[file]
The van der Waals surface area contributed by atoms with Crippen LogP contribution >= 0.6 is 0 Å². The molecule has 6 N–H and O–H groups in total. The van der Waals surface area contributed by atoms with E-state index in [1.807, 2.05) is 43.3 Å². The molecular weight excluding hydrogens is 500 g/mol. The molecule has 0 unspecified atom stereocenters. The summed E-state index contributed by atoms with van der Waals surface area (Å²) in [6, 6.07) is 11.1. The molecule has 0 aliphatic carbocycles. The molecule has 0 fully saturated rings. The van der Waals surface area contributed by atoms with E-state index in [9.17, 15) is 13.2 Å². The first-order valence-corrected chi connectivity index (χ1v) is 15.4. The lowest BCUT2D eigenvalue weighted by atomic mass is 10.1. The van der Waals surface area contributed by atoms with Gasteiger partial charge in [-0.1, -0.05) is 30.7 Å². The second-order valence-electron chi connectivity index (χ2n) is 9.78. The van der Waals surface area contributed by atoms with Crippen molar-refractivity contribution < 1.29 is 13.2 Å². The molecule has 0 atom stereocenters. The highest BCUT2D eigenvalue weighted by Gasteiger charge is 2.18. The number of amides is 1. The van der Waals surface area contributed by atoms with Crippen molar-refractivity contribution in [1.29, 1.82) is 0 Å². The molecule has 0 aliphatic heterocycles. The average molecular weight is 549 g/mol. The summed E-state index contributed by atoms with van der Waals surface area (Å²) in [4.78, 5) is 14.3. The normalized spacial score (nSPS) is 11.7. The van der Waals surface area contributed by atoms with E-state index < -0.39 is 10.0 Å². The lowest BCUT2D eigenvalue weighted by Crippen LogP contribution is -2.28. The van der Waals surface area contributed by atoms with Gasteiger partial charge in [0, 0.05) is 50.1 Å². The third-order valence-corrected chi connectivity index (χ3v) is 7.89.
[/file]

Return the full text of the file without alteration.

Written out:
The van der Waals surface area contributed by atoms with Crippen LogP contribution >= 0.6 is 0 Å². The molecule has 6 N–H and O–H groups in total. The van der Waals surface area contributed by atoms with E-state index in [1.807, 2.05) is 43.3 Å². The molecular weight excluding hydrogens is 500 g/mol. The molecule has 0 unspecified atom stereocenters. The summed E-state index contributed by atoms with van der Waals surface area (Å²) in [6, 6.07) is 11.1. The molecule has 0 aliphatic carbocycles. The molecule has 0 fully saturated rings. The van der Waals surface area contributed by atoms with E-state index in [9.17, 15) is 13.2 Å². The first-order valence-corrected chi connectivity index (χ1v) is 15.4. The lowest BCUT2D eigenvalue weighted by atomic mass is 10.1. The van der Waals surface area contributed by atoms with Gasteiger partial charge in [-0.1, -0.05) is 30.7 Å². The second-order valence-electron chi connectivity index (χ2n) is 9.78. The van der Waals surface area contributed by atoms with Crippen molar-refractivity contribution < 1.29 is 13.2 Å². The molecule has 0 atom stereocenters. The highest BCUT2D eigenvalue weighted by Gasteiger charge is 2.18. The number of amides is 1. The van der Waals surface area contributed by atoms with Crippen molar-refractivity contribution in [1.29, 1.82) is 0 Å². The molecule has 0 aliphatic heterocycles. The average molecular weight is 549 g/mol. The summed E-state index contributed by atoms with van der Waals surface area (Å²) in [4.78, 5) is 14.3. The normalized spacial score (nSPS) is 11.7. The van der Waals surface area contributed by atoms with E-state index < -0.39 is 10.0 Å². The lowest BCUT2D eigenvalue weighted by Crippen LogP contribution is -2.28. The van der Waals surface area contributed by atoms with Gasteiger partial charge in [0, 0.05) is 50.1 Å². The third-order valence-corrected chi connectivity index (χ3v) is 7.89.